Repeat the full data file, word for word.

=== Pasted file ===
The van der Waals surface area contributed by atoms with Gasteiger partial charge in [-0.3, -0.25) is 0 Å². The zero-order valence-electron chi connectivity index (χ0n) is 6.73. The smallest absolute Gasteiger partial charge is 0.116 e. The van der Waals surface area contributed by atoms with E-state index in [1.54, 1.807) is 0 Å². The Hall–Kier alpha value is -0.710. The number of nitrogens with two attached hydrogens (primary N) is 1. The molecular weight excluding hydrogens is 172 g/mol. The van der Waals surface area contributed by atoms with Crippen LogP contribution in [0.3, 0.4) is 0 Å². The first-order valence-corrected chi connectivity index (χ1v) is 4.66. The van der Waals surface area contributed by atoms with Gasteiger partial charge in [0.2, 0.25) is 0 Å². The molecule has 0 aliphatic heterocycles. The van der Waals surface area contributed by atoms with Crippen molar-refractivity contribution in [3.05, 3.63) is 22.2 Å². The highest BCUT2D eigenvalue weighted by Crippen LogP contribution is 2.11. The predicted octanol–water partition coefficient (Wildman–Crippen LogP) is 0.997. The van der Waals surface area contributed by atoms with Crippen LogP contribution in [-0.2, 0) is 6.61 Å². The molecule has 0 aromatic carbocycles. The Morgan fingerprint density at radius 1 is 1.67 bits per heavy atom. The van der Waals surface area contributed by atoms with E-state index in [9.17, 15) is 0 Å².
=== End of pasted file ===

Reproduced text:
The van der Waals surface area contributed by atoms with Gasteiger partial charge in [-0.3, -0.25) is 0 Å². The zero-order valence-electron chi connectivity index (χ0n) is 6.73. The smallest absolute Gasteiger partial charge is 0.116 e. The van der Waals surface area contributed by atoms with E-state index in [1.54, 1.807) is 0 Å². The Hall–Kier alpha value is -0.710. The number of nitrogens with two attached hydrogens (primary N) is 1. The molecular weight excluding hydrogens is 172 g/mol. The van der Waals surface area contributed by atoms with Crippen LogP contribution in [0.3, 0.4) is 0 Å². The first-order valence-corrected chi connectivity index (χ1v) is 4.66. The van der Waals surface area contributed by atoms with Gasteiger partial charge in [0.2, 0.25) is 0 Å². The molecule has 0 aliphatic heterocycles. The van der Waals surface area contributed by atoms with Crippen molar-refractivity contribution in [3.05, 3.63) is 22.2 Å². The highest BCUT2D eigenvalue weighted by Crippen LogP contribution is 2.11. The predicted octanol–water partition coefficient (Wildman–Crippen LogP) is 0.997. The van der Waals surface area contributed by atoms with Crippen LogP contribution in [-0.2, 0) is 6.61 Å². The molecule has 0 aromatic carbocycles. The Morgan fingerprint density at radius 1 is 1.67 bits per heavy atom. The van der Waals surface area contributed by atoms with E-state index in [9.17, 15) is 0 Å².